Metal News


Asia Minerals of Vancouver, Canada, has signed the first joint gold mining contract with China.

Under the $72 million agreement with Shandong Zhaoyuan Gold Industrial Group, a joint company will be formed to expand an existing mine. Asia Minerals will provide half the necessary funds; the Chinese company will pay for its half with gold assets.

The Chinese government announced three years ago it would permit limited foreign ownership of mining projects. But foreign companies found that negotiations with Chinese officials often bog down in red tape and conflicting regulations. In addition, all gold mining ventures must sell their entire output to the Central Bank of China for 90% of the international trading price. Even more discouraging, all bank payments are made in local currency, the renmimbi yuan, which is not convertible except through the Central Bank.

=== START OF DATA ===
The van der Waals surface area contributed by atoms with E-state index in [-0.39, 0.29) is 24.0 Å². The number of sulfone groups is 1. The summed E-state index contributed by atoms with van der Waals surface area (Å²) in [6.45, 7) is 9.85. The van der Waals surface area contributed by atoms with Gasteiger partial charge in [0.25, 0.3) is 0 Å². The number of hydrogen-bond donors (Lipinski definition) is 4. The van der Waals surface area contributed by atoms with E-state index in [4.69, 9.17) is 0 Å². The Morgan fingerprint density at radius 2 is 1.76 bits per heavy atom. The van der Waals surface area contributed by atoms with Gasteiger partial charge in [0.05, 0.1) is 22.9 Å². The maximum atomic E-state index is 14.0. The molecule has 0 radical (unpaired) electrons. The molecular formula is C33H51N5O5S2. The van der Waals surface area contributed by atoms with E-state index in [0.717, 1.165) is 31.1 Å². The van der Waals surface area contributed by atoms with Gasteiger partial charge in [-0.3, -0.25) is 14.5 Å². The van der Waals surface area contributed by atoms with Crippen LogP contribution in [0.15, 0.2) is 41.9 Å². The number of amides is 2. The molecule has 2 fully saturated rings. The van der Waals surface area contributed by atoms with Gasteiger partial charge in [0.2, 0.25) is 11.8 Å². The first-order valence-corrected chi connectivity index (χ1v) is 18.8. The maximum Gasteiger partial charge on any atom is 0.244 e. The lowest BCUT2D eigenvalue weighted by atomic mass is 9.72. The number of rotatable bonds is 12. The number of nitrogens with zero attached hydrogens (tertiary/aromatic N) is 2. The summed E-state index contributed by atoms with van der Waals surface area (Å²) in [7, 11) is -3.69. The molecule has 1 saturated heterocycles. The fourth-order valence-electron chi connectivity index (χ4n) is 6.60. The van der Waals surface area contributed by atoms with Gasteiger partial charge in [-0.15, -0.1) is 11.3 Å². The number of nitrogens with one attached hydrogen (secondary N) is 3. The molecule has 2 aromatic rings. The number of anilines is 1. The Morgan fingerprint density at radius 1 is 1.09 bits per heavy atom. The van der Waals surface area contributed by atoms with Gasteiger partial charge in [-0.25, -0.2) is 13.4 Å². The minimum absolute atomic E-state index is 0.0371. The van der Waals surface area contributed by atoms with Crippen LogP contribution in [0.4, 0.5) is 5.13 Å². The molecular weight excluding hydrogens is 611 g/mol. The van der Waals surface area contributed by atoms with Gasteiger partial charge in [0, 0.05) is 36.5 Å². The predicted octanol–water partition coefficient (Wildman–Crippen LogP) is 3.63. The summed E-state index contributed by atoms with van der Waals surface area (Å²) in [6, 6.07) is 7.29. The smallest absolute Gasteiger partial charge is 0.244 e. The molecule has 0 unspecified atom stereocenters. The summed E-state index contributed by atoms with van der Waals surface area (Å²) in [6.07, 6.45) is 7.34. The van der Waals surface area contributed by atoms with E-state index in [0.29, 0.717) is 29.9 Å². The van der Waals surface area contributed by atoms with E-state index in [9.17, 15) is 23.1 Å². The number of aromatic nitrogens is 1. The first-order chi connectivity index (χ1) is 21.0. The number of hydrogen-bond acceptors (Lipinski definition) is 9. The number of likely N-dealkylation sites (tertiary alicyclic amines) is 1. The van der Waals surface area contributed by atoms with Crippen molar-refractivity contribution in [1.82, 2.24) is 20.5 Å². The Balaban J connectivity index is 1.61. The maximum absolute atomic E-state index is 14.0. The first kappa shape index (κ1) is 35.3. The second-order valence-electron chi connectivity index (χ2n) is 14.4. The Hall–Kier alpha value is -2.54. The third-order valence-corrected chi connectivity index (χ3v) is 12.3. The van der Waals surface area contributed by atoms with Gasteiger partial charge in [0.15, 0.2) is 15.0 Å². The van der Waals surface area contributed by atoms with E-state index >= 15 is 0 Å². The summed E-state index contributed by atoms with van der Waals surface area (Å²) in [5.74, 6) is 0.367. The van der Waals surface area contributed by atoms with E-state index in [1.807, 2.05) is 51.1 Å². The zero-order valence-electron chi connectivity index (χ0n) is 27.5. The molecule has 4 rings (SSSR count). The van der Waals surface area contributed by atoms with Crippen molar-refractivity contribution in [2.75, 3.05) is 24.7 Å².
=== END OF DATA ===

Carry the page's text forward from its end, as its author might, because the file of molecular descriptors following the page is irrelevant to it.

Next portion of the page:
Why does Asia Minerals want to proceed with the project? President David Owen told the Asian Wall Street Journal he believes the project is economically viable even under such conditions. He also noted the “tremendous” potential because China has a lot of deposits that aren’t fully developed and many areas that haven’t even been prospected.

The mine expansion will be completed next year and will increase annual production from 13,000 ounces to 60,000 ounces.

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